Once I get that upgrade to 36-hour days, I will tackle that. – Mychaeel
Legacy:Ucc Make Columns/0.5 Duke Nukem Whenever
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Duke Nukem Whenever
DaiKatana has become a boogeyman for the gaming industry, and especially for first person shooters. It is the portrait of a game that becomes over-hyped and over-developed. Years in the making, Daikatana was closely followed by the gaming media, and Ion Storm constantly made the stance that they were making the "next great thing".
id Software, of which Daikatana's creator John Romero had left in something of a media frenzy, essentially coined the term "when it's done" in reference to software release dates. For the most part, they have a good track record of releasing games in a sensible time frame. Quake, Quake II and Quake III Arena are practically calendar dates for marking the evolution of 3D gaming. This development-orientated method of releasing games has it's own hazards.
Daikatana was supposed to be the next logical step for FPS games. Romero, in a GameSpot interview, said that the game would have "a great storyline and plenty of hardcore action to keep the most jaded FPS gamer happy". Everyone knew that the genre's days of running, gunning and finding keys were numbered, and who better to lead the charge into lifting the games out of that muck than one of the men responsible for the genre's popularity in the first place.
Well, Valve for one. Half-Life really gave us our taste of in-game story telling for an FPS. Half-Life could be considered Daikatana's opposing force (no pun intended). Also delayed well beyond it's original date, Half-Life was a heavily modified Quake (not Quake II as often reported - though the two engines share some things) game which had more in-depth characters, story and puzzles than any FPS proceeding. Instantly, the bar was moved for the genre.
Half-Life, though, had an early start. Perhaps a better example of how Daikatana was trumped is Deus Ex. This Unreal-powered game brought to bear the combination of role-playing and action that Thief and System Shock had been building. For Deus Ex, Warren Spector and some of the Looking Glass Studios, the original creators of the Thief and System Shock games, had come to Ion Storm alongside John Romero.
Deus Ex was released (more or less) as scheduled, and became a critically acclaimed game and a huge win for Ion Storm.
Daikatana, running years behind, was released to almost global panning, flaming and bargain bin destiny.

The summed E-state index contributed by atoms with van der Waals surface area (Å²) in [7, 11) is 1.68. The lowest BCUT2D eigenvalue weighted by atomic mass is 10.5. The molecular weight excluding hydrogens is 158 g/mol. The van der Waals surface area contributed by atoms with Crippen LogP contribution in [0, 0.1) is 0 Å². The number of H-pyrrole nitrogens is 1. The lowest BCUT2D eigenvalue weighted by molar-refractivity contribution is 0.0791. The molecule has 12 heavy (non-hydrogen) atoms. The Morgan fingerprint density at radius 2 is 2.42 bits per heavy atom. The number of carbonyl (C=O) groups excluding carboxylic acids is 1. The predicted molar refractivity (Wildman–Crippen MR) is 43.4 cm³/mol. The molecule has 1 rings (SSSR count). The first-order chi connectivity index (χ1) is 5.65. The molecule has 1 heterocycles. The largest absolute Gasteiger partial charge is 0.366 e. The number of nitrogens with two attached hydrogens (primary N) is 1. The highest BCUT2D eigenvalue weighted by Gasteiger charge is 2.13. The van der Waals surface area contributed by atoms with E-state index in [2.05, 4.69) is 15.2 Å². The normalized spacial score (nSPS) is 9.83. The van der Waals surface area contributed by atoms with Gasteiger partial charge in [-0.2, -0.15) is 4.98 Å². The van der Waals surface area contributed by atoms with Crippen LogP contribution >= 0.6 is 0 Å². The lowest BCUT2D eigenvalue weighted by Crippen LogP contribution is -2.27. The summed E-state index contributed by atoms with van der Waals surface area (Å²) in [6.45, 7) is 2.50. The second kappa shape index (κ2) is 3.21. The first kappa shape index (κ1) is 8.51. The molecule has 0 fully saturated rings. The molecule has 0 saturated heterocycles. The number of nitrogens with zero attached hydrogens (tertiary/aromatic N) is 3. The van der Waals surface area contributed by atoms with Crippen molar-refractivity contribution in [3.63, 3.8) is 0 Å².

Duke Nukem Forever, running years late and having undergone multiple engine shifts (now using a build of the Unreal engine, although nobody seem sure of the feature set it's capable of), is expected to be released this year. If Legend and Digital Extremes stay on their task, DNF sure better.
In the post-Medal of Honor landscape, Unreal II looks to be the shooter of the coming year. Legend is promising a captivating story, ground breaking graphics, and a solid multiplay. Digital Extremes is looking to bring us an even more engaging multiplayer title in the form of Unreal Tournament II.
Can Duke Nukem Forever survive?
What does this have to do with modding?
When it comes to the Unreal modding scene, and I'm guessing the Quake modding scene as well, everyone is looking at the next great thing. Mods left and right are postponing development until the material for the new engines are released. Outright, there's nothing wrong with that ... particularly if the mod knows they are relying on features which the new games will provide (vehicles are an excellent example).
DNF won't be using the latest engine, however, and yes I think it can still survive. Gameplay is not always determined by the engine. The engine provides a playing field, but within that field developers are allowed to create their own rules.
Duke Nukem 3D, which brought Duke to the mass market, was not that technically advanced for it's time. It did have a great lead character (Evil Dead controversy aside), a storyline with serious comic book appeal, and some wonderful design elements to it. The most popular mod ever, Counter-Strike, is still using the Half-Life engine, and looks like it will be attached to it through the coming year at least (unless the Team Fortress 2 engine emerges from the shadows, but that's another column on it's own).
If DNF provides compelling gameplay, people will play it. Since it may not have the eye candy of Unreal II, it had better be able to at least go toe to toe when it comes to the rest of the game design. The longer it waits, the better it will need to be. If DNF comes out after Unreal II with yesterday's engine and yesterday's gameplay, then the way of the Daikatana it may go.
Only the developers of a mod can decide when to release it and how. The engine is one factor, but so is the gameplay. Develop without the tools required, the mod runs the risk of never being completed. Waiting too long to develop runs the risk never really getting started, or becoming obsolete so fast it doesn't matter.
My suggestion is to always develop what you are reasonably able to. I plan on porting the Freehold code to the new engine at some point, but I'm not waiting until later this year to start coding, as much of the gameplay would remain anyway. Aside from coding, there are conceptual designs that can be drawn up for weapons, characters, items, etc. Sometimes it's best not to think about a game in terms of it's technology, but just in terms of the game itself. Waiting for the next great thing can be a long wait, and waiting can kill a mod.
Let Daikatana be your boogeyman. The timeline of development can have as much of an impact on the game as the game itself.
please reserve edits to minor changes and comments – RegularX